Citation

The Great Green and the Great Sand Sea: Marine symbolism in the Egyptian desert.

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Abstract:

This paper explores the possibility that the ancient Egyptian conception of the desert was analogous to the conception of the sea. Using archaeological, textual, and representational evidence, this idea is examined in order to nuance our understanding of the ancient Egyptian approach to and experience of desert environments.
A primary emphasis is placed on the relationship between desert and marine expeditions in ancient Egypt, which can be compared in their goals and social organization. Both the desert and the sea are barriers, separating Egyptians from foreigners physically and culturally. Travel across both is difficult and requires specialist knowledge. This travel is rewarding, however, especially in terms of trade: both the desert and the sea were conduits for bringing valuable commodities into the Nile Valley. How did these commonalities affect lived experience of both environments, especially considering that many marine expeditions would have started with a trip across the desert, and many desert mining expeditions included a sailing voyage?
Additional attention is given to how these experiences shaped and were influenced by the cosmological associations of desert and sea. By examining ancient representations of and in the desert, religious texts that compare or conflate watery and desert environments, and considering the cults of deities that had dominion in both spheres, this paper explores evidence that the symbolically potent associations of water were sometimes applied to arid landscapes as well. This idea provides an alternate lens for viewing the ancient Egyptian attitude toward desert environments.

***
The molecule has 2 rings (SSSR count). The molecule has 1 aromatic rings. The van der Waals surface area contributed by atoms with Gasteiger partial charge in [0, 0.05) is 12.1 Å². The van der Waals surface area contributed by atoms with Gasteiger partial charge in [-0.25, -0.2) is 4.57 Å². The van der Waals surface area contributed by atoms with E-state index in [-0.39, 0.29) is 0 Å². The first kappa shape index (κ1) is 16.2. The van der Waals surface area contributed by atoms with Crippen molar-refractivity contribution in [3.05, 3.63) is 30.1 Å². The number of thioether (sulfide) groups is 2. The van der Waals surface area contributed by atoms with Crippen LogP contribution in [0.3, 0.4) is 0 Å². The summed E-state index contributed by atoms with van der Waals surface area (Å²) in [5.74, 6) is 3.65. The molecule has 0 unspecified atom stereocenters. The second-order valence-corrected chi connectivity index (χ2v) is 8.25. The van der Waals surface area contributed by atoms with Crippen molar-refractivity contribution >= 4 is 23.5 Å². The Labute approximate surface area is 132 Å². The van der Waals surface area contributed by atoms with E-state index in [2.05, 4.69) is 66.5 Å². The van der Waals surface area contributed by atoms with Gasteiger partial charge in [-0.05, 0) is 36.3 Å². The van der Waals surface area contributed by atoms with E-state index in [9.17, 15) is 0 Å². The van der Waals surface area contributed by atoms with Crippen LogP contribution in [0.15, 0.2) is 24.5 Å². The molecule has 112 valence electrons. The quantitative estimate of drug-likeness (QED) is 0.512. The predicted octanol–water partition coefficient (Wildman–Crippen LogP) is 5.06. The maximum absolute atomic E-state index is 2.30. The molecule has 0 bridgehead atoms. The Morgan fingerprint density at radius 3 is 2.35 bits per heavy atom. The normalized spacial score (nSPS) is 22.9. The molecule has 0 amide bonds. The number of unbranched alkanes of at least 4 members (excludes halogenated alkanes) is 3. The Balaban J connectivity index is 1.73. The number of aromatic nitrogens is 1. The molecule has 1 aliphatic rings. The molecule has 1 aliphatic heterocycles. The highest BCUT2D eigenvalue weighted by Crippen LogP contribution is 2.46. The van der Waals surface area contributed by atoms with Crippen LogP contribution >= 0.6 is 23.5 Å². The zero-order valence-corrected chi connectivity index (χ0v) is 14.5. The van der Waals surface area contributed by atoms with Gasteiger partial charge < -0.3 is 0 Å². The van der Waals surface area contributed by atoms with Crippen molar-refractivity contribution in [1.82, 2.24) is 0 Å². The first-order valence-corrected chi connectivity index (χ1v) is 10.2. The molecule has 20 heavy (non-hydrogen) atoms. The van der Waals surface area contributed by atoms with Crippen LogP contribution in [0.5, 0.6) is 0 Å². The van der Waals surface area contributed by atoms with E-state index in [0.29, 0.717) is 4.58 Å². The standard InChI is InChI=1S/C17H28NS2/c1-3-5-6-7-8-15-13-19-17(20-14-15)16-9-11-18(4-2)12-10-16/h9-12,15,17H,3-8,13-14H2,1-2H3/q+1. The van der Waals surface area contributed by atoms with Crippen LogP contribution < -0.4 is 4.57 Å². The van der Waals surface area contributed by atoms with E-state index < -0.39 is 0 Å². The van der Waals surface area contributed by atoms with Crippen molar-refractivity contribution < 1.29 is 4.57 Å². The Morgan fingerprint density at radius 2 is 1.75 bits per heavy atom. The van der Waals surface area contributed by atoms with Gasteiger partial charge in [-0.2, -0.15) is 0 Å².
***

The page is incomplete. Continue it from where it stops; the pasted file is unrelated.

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Association:
Name: American Research Center in Egypt (ARCE) Annual Meeting
URL:
http://www.arce.org


Citation:
URL: http://citation.allacademic.com/meta/p1389226_index.html
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MLA Citation:

Hackley, Laurel. "The Great Green and the Great Sand Sea: Marine symbolism in the Egyptian desert." Paper presented at the annual meeting of the American Research Center in Egypt (ARCE) Annual Meeting, University Park Hotel, Tucson, AZ, Apr 20, 2018 <Not Available>. 2018-10-15 <http://citation.allacademic.com/meta/p1389226_index.html>

APA Citation:

Hackley, L. D. , 2018-04-20 "The Great Green and the Great Sand Sea: Marine symbolism in the Egyptian desert." Paper presented at the annual meeting of the American Research Center in Egypt (ARCE) Annual Meeting, University Park Hotel, Tucson, AZ <Not Available>. 2018-10-15 from http://citation.allacademic.com/meta/p1389226_index.html

Publication Type: Best Student Paper Proposal
Review Method: Peer Reviewed
Abstract: This paper explores the possibility that the ancient Egyptian conception of the desert was analogous to the conception of the sea. Using archaeological, textual, and representational evidence, this idea is examined in order to nuance our understanding of the ancient Egyptian approach to and experience of desert environments.
A primary emphasis is placed on the relationship between desert and marine expeditions in ancient Egypt, which can be compared in their goals and social organization. Both the desert and the sea are barriers, separating Egyptians from foreigners physically and culturally. Travel across both is difficult and requires specialist knowledge. This travel is rewarding, however, especially in terms of trade: both the desert and the sea were conduits for bringing valuable commodities into the Nile Valley. How did these commonalities affect lived experience of both environments, especially considering that many marine expeditions would have started with a trip across the desert, and many desert mining expeditions included a sailing voyage?
Additional attention is given to how these experiences shaped and were influenced by the cosmological associations of desert and sea. By examining ancient representations of and in the desert, religious texts that compare or conflate watery and desert environments, and considering the cults of deities that had dominion in both spheres, this paper explores evidence that the symbolically potent associations of water were sometimes applied to arid landscapes as well. This idea provides an alternate lens for viewing the ancient Egyptian attitude toward desert environments.


 
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